The new year has arrived, and with it comes a raise in pay for many federal employees. The calculation of these pay increases is a complicated subject, far beyond the scope of this blog, but you will be notified of any raise by your employer anyway. Beyond that, you might be wondering when your pay raise will take effect, and what you should do with the increased cash flow.
When will you receive your raise? If you are subject to an increase in compensation, the exact arrival of a higher paycheck will depend upon your employee classification. For GS employees, the time table is simple; your raise will take effect during the first pay period after the new year.
For FWS employees, raises will not take effect until after the FY 2018 pay limitation is released. When you do receive your raise, paychecks will be adjusted to retroactively reflect your new pay grade. If you’re an FWS employee, you will receive more information from your employer.
What should you do with that extra money? And now we arrive at the main topic of this blog. While it can be tempting to utilize a pay increase to cover a new purchase, consider your retirement savings. If you aren’t maxing out contributions to your Thrift Savings Plan (TSP), diverting the extra cash to that retirement fund will benefit you more in the long run. You’ll not only be stashing extra money for the future; that money can also earn interest over time.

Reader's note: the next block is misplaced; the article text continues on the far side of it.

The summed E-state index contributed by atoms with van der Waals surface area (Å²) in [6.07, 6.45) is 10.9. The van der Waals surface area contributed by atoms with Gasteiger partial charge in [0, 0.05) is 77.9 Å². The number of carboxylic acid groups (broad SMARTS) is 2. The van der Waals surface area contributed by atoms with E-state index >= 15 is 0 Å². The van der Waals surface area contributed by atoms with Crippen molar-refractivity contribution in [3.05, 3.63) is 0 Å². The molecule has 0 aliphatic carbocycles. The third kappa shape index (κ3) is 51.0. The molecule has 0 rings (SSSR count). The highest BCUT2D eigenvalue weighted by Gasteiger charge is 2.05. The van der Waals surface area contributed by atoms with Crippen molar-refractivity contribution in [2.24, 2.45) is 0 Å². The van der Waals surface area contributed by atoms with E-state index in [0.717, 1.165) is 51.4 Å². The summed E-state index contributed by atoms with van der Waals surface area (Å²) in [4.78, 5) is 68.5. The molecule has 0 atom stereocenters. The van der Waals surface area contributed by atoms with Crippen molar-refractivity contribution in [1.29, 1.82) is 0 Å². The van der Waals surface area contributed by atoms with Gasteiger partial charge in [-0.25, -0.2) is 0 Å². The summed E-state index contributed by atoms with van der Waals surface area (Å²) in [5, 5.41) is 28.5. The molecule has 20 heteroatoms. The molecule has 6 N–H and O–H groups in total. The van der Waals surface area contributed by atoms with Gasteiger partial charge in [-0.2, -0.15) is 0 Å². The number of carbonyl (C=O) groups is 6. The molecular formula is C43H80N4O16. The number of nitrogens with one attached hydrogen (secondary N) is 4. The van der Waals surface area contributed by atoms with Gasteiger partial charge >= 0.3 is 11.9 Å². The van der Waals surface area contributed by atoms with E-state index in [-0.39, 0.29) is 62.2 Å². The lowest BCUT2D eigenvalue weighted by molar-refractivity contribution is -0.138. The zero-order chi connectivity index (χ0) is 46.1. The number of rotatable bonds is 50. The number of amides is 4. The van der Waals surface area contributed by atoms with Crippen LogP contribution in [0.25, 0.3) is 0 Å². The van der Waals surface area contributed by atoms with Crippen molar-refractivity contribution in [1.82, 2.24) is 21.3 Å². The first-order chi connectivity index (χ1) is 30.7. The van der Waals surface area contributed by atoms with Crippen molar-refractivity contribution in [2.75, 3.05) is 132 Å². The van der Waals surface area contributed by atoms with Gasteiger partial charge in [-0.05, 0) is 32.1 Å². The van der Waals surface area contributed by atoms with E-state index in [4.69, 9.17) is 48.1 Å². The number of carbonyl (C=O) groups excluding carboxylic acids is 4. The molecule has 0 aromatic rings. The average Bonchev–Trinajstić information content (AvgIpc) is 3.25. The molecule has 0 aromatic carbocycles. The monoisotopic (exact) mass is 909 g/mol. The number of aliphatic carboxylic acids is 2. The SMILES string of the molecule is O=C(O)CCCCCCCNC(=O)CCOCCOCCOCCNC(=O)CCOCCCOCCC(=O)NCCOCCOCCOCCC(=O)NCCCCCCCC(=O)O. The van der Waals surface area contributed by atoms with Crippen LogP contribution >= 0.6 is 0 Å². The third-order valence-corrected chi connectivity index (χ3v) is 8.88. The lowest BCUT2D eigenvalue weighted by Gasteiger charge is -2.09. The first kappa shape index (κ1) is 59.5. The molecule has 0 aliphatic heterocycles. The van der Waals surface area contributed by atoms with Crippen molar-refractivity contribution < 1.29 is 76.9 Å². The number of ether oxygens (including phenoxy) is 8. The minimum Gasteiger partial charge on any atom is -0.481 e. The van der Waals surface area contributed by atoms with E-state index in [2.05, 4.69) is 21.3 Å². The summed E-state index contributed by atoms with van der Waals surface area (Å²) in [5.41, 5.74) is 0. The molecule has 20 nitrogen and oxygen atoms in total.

Paying down debts is another excellent idea. Work with a debt counselor to make a plan to get out of debt, stick to a regular payment schedule, and avoid taking on any new debts if possible. Entering retirement free of high credit card and other payments is one of the better ways to establish a stable lifestyle on a fixed income.
Of course, you can always give us a call if you’re trying to decide what to do with extra money in your budget. We can review your financial plans with you, and help you identify ways to put that money to its most beneficial use.